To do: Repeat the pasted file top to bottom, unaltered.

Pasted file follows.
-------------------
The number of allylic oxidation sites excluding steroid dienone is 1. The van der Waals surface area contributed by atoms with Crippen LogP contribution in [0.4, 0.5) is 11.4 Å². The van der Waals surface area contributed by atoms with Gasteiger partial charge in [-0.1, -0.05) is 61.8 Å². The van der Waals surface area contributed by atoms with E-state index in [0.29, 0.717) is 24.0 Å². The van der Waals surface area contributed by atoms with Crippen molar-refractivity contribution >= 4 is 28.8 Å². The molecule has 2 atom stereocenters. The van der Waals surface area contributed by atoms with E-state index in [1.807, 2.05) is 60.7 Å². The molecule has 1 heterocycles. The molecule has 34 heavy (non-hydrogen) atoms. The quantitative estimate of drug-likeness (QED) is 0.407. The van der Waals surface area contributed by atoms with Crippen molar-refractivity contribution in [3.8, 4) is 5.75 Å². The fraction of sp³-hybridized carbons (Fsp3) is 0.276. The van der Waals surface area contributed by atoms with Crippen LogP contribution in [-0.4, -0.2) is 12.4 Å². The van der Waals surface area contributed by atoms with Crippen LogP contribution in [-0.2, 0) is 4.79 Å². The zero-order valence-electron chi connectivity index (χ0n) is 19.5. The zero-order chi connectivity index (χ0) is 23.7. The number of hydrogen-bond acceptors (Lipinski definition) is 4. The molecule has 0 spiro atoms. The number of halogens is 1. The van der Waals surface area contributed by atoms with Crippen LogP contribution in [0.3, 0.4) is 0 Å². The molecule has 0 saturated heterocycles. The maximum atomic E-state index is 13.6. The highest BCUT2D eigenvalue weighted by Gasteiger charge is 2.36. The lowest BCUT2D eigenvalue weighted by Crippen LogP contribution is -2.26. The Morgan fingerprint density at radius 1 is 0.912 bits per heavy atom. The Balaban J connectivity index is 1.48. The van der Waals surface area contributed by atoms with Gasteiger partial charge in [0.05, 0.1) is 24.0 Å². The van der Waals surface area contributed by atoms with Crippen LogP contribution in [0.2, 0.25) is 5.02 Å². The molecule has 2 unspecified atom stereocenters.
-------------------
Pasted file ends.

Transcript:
The number of allylic oxidation sites excluding steroid dienone is 1. The van der Waals surface area contributed by atoms with Crippen LogP contribution in [0.4, 0.5) is 11.4 Å². The van der Waals surface area contributed by atoms with Gasteiger partial charge in [-0.1, -0.05) is 61.8 Å². The van der Waals surface area contributed by atoms with E-state index in [0.29, 0.717) is 24.0 Å². The van der Waals surface area contributed by atoms with Crippen molar-refractivity contribution >= 4 is 28.8 Å². The molecule has 2 atom stereocenters. The van der Waals surface area contributed by atoms with E-state index in [1.807, 2.05) is 60.7 Å². The molecule has 1 heterocycles. The molecule has 34 heavy (non-hydrogen) atoms. The quantitative estimate of drug-likeness (QED) is 0.407. The van der Waals surface area contributed by atoms with Crippen molar-refractivity contribution in [3.8, 4) is 5.75 Å². The fraction of sp³-hybridized carbons (Fsp3) is 0.276. The van der Waals surface area contributed by atoms with Crippen LogP contribution in [-0.4, -0.2) is 12.4 Å². The van der Waals surface area contributed by atoms with Crippen LogP contribution in [-0.2, 0) is 4.79 Å². The zero-order valence-electron chi connectivity index (χ0n) is 19.5. The zero-order chi connectivity index (χ0) is 23.7. The number of hydrogen-bond acceptors (Lipinski definition) is 4. The molecule has 0 spiro atoms. The number of halogens is 1. The van der Waals surface area contributed by atoms with Crippen LogP contribution in [0.3, 0.4) is 0 Å². The molecule has 0 saturated heterocycles. The maximum atomic E-state index is 13.6. The highest BCUT2D eigenvalue weighted by Gasteiger charge is 2.36. The lowest BCUT2D eigenvalue weighted by Crippen LogP contribution is -2.26. The Morgan fingerprint density at radius 1 is 0.912 bits per heavy atom. The Balaban J connectivity index is 1.48. The van der Waals surface area contributed by atoms with Gasteiger partial charge in [0.05, 0.1) is 24.0 Å². The van der Waals surface area contributed by atoms with Crippen LogP contribution in [0.2, 0.25) is 5.02 Å². The molecule has 2 unspecified atom stereocenters.